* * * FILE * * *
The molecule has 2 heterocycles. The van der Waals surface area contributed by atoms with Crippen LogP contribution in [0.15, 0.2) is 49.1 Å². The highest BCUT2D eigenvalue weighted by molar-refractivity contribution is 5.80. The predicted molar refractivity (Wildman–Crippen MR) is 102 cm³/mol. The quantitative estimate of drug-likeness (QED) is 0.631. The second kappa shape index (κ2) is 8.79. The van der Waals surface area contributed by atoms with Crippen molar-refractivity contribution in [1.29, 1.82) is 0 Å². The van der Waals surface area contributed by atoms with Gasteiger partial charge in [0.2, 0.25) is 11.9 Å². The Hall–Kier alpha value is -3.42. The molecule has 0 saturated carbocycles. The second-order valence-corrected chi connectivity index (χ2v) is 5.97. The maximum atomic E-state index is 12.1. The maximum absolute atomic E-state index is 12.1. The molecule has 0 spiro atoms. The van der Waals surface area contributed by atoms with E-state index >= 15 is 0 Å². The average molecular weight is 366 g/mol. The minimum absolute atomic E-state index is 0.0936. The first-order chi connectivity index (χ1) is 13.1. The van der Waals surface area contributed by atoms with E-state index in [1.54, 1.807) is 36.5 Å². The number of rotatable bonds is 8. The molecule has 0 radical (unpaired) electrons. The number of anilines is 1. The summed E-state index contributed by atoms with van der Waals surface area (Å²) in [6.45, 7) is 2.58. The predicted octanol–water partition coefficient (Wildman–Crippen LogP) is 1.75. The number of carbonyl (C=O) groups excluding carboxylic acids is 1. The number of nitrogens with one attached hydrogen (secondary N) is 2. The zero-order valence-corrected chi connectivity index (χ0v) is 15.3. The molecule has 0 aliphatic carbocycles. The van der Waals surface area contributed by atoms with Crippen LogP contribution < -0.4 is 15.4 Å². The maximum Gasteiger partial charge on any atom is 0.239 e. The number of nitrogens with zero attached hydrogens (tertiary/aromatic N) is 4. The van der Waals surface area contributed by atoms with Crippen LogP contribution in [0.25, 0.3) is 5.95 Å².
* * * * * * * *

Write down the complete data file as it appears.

The molecule has 2 heterocycles. The van der Waals surface area contributed by atoms with Crippen LogP contribution in [0.15, 0.2) is 49.1 Å². The highest BCUT2D eigenvalue weighted by molar-refractivity contribution is 5.80. The predicted molar refractivity (Wildman–Crippen MR) is 102 cm³/mol. The quantitative estimate of drug-likeness (QED) is 0.631. The second kappa shape index (κ2) is 8.79. The van der Waals surface area contributed by atoms with Crippen molar-refractivity contribution in [1.29, 1.82) is 0 Å². The van der Waals surface area contributed by atoms with Gasteiger partial charge in [0.2, 0.25) is 11.9 Å². The Hall–Kier alpha value is -3.42. The molecule has 0 saturated carbocycles. The second-order valence-corrected chi connectivity index (χ2v) is 5.97. The maximum atomic E-state index is 12.1. The maximum absolute atomic E-state index is 12.1. The molecule has 0 spiro atoms. The van der Waals surface area contributed by atoms with E-state index >= 15 is 0 Å². The average molecular weight is 366 g/mol. The minimum absolute atomic E-state index is 0.0936. The first-order chi connectivity index (χ1) is 13.1. The van der Waals surface area contributed by atoms with E-state index in [1.54, 1.807) is 36.5 Å². The number of rotatable bonds is 8. The molecule has 0 radical (unpaired) electrons. The number of anilines is 1. The summed E-state index contributed by atoms with van der Waals surface area (Å²) in [6.45, 7) is 2.58. The predicted octanol–water partition coefficient (Wildman–Crippen LogP) is 1.75. The number of carbonyl (C=O) groups excluding carboxylic acids is 1. The number of nitrogens with one attached hydrogen (secondary N) is 2. The zero-order valence-corrected chi connectivity index (χ0v) is 15.3. The molecule has 0 aliphatic carbocycles. The van der Waals surface area contributed by atoms with Crippen LogP contribution < -0.4 is 15.4 Å². The maximum Gasteiger partial charge on any atom is 0.239 e. The number of nitrogens with zero attached hydrogens (tertiary/aromatic N) is 4. The van der Waals surface area contributed by atoms with Crippen LogP contribution in [0.25, 0.3) is 5.95 Å².